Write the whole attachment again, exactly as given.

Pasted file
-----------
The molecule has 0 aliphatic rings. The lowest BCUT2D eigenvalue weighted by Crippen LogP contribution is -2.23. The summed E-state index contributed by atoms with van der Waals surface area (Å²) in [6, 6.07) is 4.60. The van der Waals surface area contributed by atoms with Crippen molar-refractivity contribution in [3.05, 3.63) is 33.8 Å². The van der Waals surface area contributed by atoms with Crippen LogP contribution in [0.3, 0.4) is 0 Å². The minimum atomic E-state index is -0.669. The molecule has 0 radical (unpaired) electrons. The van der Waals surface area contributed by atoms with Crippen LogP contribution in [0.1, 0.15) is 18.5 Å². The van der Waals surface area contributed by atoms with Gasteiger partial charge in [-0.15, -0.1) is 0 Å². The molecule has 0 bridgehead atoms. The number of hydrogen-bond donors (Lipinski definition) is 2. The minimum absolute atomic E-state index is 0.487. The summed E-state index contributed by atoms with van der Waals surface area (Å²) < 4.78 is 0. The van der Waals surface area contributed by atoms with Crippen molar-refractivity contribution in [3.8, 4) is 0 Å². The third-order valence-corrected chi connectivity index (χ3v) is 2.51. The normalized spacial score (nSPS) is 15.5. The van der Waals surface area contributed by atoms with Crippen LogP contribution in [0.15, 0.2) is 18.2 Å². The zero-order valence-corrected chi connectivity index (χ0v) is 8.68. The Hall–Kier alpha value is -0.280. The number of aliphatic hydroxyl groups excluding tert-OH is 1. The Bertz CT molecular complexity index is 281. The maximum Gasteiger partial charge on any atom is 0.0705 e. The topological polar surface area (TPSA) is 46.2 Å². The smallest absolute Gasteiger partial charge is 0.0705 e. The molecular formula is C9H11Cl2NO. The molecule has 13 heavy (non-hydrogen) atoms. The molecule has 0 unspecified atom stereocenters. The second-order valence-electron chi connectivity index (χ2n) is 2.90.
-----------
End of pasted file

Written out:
The molecule has 0 aliphatic rings. The lowest BCUT2D eigenvalue weighted by Crippen LogP contribution is -2.23. The summed E-state index contributed by atoms with van der Waals surface area (Å²) in [6, 6.07) is 4.60. The van der Waals surface area contributed by atoms with Crippen molar-refractivity contribution in [3.05, 3.63) is 33.8 Å². The van der Waals surface area contributed by atoms with Crippen LogP contribution in [0.3, 0.4) is 0 Å². The minimum atomic E-state index is -0.669. The molecule has 0 radical (unpaired) electrons. The van der Waals surface area contributed by atoms with Crippen LogP contribution in [0.1, 0.15) is 18.5 Å². The van der Waals surface area contributed by atoms with Gasteiger partial charge in [-0.15, -0.1) is 0 Å². The molecule has 0 bridgehead atoms. The number of hydrogen-bond donors (Lipinski definition) is 2. The minimum absolute atomic E-state index is 0.487. The summed E-state index contributed by atoms with van der Waals surface area (Å²) < 4.78 is 0. The van der Waals surface area contributed by atoms with Crippen molar-refractivity contribution in [3.8, 4) is 0 Å². The third-order valence-corrected chi connectivity index (χ3v) is 2.51. The normalized spacial score (nSPS) is 15.5. The van der Waals surface area contributed by atoms with Crippen LogP contribution in [0.15, 0.2) is 18.2 Å². The zero-order valence-corrected chi connectivity index (χ0v) is 8.68. The Hall–Kier alpha value is -0.280. The number of aliphatic hydroxyl groups excluding tert-OH is 1. The Bertz CT molecular complexity index is 281. The maximum Gasteiger partial charge on any atom is 0.0705 e. The topological polar surface area (TPSA) is 46.2 Å². The smallest absolute Gasteiger partial charge is 0.0705 e. The molecular formula is C9H11Cl2NO. The molecule has 13 heavy (non-hydrogen) atoms. The molecule has 0 unspecified atom stereocenters. The second-order valence-electron chi connectivity index (χ2n) is 2.90.